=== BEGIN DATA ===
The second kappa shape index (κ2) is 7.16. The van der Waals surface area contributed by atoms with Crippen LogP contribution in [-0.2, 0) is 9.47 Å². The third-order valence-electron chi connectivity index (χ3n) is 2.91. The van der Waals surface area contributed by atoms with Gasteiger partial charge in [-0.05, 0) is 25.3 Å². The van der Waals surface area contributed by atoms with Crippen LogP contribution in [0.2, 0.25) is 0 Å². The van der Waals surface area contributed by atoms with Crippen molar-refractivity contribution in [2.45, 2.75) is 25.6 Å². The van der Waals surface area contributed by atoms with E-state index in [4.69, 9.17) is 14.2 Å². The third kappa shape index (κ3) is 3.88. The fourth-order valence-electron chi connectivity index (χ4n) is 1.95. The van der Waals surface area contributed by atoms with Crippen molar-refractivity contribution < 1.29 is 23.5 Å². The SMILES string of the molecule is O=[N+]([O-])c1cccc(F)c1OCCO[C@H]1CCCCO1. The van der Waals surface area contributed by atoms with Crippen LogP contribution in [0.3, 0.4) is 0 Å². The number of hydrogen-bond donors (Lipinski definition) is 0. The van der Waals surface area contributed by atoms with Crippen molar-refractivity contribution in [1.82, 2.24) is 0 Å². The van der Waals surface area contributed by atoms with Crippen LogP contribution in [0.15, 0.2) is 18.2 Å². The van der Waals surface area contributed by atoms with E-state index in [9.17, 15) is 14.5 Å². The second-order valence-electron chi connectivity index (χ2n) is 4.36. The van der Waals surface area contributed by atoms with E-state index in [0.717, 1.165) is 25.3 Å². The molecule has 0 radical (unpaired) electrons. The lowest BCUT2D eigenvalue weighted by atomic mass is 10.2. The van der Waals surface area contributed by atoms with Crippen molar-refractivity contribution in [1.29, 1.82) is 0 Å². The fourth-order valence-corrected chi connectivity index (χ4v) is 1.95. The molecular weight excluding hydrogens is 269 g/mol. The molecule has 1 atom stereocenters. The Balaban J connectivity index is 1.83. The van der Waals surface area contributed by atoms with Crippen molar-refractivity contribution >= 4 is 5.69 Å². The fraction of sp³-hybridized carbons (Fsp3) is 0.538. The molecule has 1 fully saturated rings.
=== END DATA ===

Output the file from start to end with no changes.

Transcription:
The second kappa shape index (κ2) is 7.16. The van der Waals surface area contributed by atoms with Crippen LogP contribution in [-0.2, 0) is 9.47 Å². The third-order valence-electron chi connectivity index (χ3n) is 2.91. The van der Waals surface area contributed by atoms with Gasteiger partial charge in [-0.05, 0) is 25.3 Å². The van der Waals surface area contributed by atoms with Crippen LogP contribution in [0.2, 0.25) is 0 Å². The van der Waals surface area contributed by atoms with Crippen molar-refractivity contribution in [2.45, 2.75) is 25.6 Å². The van der Waals surface area contributed by atoms with E-state index in [4.69, 9.17) is 14.2 Å². The third kappa shape index (κ3) is 3.88. The fourth-order valence-electron chi connectivity index (χ4n) is 1.95. The van der Waals surface area contributed by atoms with Crippen molar-refractivity contribution < 1.29 is 23.5 Å². The SMILES string of the molecule is O=[N+]([O-])c1cccc(F)c1OCCO[C@H]1CCCCO1. The van der Waals surface area contributed by atoms with Crippen LogP contribution in [0.3, 0.4) is 0 Å². The number of hydrogen-bond donors (Lipinski definition) is 0. The van der Waals surface area contributed by atoms with Crippen molar-refractivity contribution in [1.82, 2.24) is 0 Å². The van der Waals surface area contributed by atoms with Crippen LogP contribution in [0.15, 0.2) is 18.2 Å². The van der Waals surface area contributed by atoms with E-state index in [9.17, 15) is 14.5 Å². The second-order valence-electron chi connectivity index (χ2n) is 4.36. The van der Waals surface area contributed by atoms with E-state index in [0.717, 1.165) is 25.3 Å². The molecule has 0 radical (unpaired) electrons. The lowest BCUT2D eigenvalue weighted by atomic mass is 10.2. The van der Waals surface area contributed by atoms with Crippen molar-refractivity contribution in [1.29, 1.82) is 0 Å². The fourth-order valence-corrected chi connectivity index (χ4v) is 1.95. The molecular weight excluding hydrogens is 269 g/mol. The molecule has 1 atom stereocenters. The Balaban J connectivity index is 1.83. The van der Waals surface area contributed by atoms with Crippen molar-refractivity contribution >= 4 is 5.69 Å². The fraction of sp³-hybridized carbons (Fsp3) is 0.538. The molecule has 1 fully saturated rings.